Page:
wears the trousers magazine


wears the trousers albums of the decade #25-1

part onepart twopart three

Here’s the fourth and final part of our albums of the decade countdown, 25 albums so fantastic they should have sold millions (and, lo, some of them did!)…

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25

Shannon Wright
Maps Of Tacit

[Touch & Go / Quarterstick, 2000]

Distilling everything that was good about her former band Crowsdell and her first album flightsafety, and stripping them of their twee chirpiness and indie-pop sensibilities, Shannon Wright created her finest, and darkest, work in Maps Of Tacit. A multilayered tour de force, the guitar is aggressive without being brash and the creepy, stirring piano swirls with all the innocence and foreboding of a decaying calliope; the overall effect is both intricate and cinematic. Together with some creative use of sampled sounds, dense poetic lyrics and Wright’s alternately silky and caustic vocals, it all adds up to a delightfully chilling labour of love.

Terry Mulcahy

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wears the trousers albums of the decade #50–26

part one | part two | part four

Here’s the third part of our albums of the decade countdown, running from #50–26.

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50

Queen Adreena
Drink Me

[Rough Trade, 2002]

Casting aside the disparaging comparisons to “Kate Bush on crack” bestowed upon her in the wake of Queen Adreena’s debut album Taxidermy, KatieJane Garside upped the ante with Drink Me, tearing whatever hinges that were still attached right off with a blisteringly manic grunge-metal fervour. Among her Wonderland’s re-energised malice, the softer moments found Garside’s raging voice shrunk mouse-high, whispering seductively as if through the keyhole, or chillingly into a void. Richly imaginative and manically enjoyable, Drink Me remains one of the decade’s most vigorous and visceral thrills, disturbing to the very last note.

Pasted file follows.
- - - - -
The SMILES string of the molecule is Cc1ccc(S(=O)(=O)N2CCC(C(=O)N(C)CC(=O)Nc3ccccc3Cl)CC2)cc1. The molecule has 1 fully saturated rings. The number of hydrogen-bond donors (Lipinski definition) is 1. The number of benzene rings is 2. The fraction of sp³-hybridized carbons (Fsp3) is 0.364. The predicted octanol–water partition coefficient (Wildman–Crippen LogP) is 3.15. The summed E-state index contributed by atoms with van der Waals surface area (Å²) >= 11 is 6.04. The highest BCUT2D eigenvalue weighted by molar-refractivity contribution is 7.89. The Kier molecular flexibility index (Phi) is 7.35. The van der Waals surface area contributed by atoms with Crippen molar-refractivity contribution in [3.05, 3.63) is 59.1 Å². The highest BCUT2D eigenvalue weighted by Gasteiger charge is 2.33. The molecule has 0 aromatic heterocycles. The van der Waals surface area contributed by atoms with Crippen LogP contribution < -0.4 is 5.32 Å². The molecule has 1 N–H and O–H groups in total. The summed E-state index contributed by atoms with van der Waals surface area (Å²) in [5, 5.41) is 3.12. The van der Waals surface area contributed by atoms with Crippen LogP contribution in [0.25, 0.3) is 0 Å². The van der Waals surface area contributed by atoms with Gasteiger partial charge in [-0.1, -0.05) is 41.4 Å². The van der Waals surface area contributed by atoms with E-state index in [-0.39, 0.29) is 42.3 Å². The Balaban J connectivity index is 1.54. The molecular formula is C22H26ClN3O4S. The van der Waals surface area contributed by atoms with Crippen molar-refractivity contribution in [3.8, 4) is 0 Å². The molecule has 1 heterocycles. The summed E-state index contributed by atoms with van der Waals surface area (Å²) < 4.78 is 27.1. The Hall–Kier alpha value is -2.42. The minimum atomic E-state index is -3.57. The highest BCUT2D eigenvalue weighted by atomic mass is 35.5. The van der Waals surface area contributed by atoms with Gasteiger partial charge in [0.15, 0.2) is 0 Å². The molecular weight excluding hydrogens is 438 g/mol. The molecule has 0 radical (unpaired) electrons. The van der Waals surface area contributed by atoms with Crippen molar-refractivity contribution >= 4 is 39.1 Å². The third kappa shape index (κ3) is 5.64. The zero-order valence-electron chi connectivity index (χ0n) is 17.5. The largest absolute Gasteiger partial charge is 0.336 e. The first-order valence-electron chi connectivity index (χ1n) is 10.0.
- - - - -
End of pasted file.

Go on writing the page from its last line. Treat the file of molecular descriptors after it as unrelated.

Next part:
Alan Pedder

read our interview with KatieJane

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wears the trousers albums of the decade #75-51

part one part threepart four

Here’s the second part of our albums of the decade countdown, running from #75–51.

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75

Róisín Murphy
Overpowered

[EMI, 2007]

Of all the critical droolfests that failed to ignite on the commercial front this decade, Róisín Murphy’s second solo album is among the most inexplicable damp squibs. The ex-Moloko frontwoman may have shed the avant-garde experimentalism of her solo debut Ruby Blue in favour of full-on disco diva mode, set against a backdrop of thumping, shimmering state-of-the-art production, but it seems the world wasn’t ready to accept even Murphy’s toned down personality quirks. That’s a real shame for although Overpowered is not without its flaws, there is a sense of playful grandeur here that can easily toe the line with Goldfrapp at their most teasing.

Chris Catchpole

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wears the trousers albums of the decade #100-76

part twopart three | part four

As other people have already noted, among the rash of lists proclaiming the best albums and artists of the ’00s, the majority all had one thing in common: a distinct and depressing lack of albums by solo female artists and by female-fronted bands. We had anticipated a representation rate of between 20% and 30%, but it turned out to be even lower. NME and Rolling Stone awarded a lousy 12–15% of spots to women, and even Paste magazine, who often champion many of the artists Wears The Trousers holds dear, could barely scrape 14%.

In mid-November, eight Wears The Trousers writers and editors gathered around a table at the Candid Arts Centre in Islington, where we spent a long afternoon debating the 300+ nominations for albums of the decade gathered from all our contributors. More than six hours later, we had come up with a rough outline of the 100 albums we thought were worthy of championing. Inevitably, some painful sacrifices were made, evident in the fact that only three artists were permitted to have two entries in the list, and some additional fine tuning was required.

This week, we’ll at last be counting down those 100 albums, 25 at a time. Here are albums #100–76. Voice your agreement/disagreement/outrage in the comment box if you please.

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